The American Institute For Economic Research (AIER) senior research fellow Max Gulker argued in a recent column entitled “Now Is Not the Right Time to Regulate Bitcoin” that it is not a practical approach towards technological innovation to overregulate Bitcoin and digital currencies at the moment.
Bitcoin and other cryptocurrencies such as Ethereum, Ripple, Litecoin, Ethereum Classic and NEM are all at its early stage in development. Bitcoin is yet to deal with its scaling issues that have substantially increased transaction fees for users.
Bitcoin fee estimation service providers including the 21 Inc Bitcoin Fees are recommending users a $2 fee or a 420 satoshis per byte fee to have transactions verified and confirmed by miners relatively fast.
Ethereum and other cryptocurrencies and Blockchain networks are also dealing with their own scaling issues and developing infrastructures for their growing user base and clientele. Ethereum and Ripple, in particular, are in partnership with some of the world’s largest financial institutions and conglomerates to utilize smart contracts to settle transactions in an autonomous, transparent and secure manner.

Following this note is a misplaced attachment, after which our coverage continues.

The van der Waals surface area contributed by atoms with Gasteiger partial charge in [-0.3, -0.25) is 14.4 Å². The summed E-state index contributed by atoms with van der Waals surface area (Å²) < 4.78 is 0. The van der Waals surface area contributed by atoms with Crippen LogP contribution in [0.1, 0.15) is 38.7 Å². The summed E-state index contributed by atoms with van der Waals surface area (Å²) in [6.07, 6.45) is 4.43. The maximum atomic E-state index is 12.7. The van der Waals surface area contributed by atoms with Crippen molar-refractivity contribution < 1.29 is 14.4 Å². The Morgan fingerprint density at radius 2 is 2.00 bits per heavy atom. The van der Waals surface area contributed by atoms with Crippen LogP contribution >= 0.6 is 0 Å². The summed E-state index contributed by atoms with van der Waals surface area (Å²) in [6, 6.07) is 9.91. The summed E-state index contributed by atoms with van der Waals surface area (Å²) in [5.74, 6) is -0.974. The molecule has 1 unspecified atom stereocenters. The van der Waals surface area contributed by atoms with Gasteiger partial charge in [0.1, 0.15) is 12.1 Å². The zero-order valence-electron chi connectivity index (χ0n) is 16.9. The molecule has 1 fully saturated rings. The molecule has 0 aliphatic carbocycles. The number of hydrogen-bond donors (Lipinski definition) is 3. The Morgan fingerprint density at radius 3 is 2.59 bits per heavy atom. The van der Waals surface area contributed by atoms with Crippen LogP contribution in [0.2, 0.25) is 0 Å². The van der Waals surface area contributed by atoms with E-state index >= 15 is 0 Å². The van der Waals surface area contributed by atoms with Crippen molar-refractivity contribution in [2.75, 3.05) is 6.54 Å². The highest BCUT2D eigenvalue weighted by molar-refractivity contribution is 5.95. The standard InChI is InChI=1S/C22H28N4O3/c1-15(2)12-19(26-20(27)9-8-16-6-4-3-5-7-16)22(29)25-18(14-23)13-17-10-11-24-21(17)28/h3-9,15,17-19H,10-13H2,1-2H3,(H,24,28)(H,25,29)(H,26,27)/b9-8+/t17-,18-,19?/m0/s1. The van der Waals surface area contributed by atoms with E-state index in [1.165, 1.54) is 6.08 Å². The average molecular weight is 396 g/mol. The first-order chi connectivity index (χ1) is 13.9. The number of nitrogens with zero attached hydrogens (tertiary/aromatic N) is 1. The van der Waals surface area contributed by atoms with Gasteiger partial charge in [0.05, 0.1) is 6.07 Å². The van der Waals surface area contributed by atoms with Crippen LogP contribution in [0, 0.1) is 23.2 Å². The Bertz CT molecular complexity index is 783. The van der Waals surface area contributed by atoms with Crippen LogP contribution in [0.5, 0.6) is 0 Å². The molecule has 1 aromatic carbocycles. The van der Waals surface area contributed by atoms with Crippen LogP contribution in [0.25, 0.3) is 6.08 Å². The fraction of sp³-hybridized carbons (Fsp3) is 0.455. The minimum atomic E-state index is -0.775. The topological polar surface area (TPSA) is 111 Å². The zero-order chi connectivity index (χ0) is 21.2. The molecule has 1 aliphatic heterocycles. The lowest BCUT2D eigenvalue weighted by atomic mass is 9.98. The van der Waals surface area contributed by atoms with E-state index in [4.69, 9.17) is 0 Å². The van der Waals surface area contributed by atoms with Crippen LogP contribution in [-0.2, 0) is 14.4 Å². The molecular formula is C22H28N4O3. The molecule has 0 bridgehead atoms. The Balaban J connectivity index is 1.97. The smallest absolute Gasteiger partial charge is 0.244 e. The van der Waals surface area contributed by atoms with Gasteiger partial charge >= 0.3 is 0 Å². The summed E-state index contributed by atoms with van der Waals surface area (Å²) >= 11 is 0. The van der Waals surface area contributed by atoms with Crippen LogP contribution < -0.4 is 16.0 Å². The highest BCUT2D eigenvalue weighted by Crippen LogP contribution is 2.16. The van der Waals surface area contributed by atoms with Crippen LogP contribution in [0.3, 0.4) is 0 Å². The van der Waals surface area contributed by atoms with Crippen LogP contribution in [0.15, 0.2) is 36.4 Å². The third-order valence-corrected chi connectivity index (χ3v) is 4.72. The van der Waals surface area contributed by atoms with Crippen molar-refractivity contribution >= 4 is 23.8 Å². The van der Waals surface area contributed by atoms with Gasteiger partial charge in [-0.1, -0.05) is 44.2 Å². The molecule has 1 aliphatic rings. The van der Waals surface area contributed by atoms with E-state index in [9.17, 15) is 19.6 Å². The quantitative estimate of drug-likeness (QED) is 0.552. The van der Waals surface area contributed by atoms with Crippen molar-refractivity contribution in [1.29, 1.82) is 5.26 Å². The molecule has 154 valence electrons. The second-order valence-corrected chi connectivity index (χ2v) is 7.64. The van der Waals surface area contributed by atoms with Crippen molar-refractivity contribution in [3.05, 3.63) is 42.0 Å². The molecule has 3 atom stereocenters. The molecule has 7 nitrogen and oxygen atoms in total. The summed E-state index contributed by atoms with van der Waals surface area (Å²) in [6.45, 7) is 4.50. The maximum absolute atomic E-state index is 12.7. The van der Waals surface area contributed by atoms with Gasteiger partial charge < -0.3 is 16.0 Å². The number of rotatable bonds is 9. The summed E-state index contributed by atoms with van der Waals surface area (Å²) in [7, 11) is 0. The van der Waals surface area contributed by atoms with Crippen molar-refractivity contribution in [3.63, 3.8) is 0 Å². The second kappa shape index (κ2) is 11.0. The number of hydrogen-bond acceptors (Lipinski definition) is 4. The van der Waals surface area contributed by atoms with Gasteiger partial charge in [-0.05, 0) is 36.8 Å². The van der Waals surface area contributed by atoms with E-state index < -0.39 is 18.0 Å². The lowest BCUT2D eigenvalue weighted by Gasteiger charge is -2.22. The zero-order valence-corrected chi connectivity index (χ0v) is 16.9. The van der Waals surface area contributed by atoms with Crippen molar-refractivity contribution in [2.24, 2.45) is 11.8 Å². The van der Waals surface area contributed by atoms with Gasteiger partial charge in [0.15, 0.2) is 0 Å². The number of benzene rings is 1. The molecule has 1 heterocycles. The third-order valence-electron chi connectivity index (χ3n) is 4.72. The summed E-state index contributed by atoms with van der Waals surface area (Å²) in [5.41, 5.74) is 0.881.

Hence, at this critical juncture, it would be significantly impractical for governments to step in and overregulate the cryptocurrency sector. Minimal and efficient regulatory frameworks have helped the global cryptocurrency market to mature. For instance, Japan’s legalization of Bitcoin led to an explosive growth in demand for Bitcoin and other cryptocurrencies like Ripple and NEM.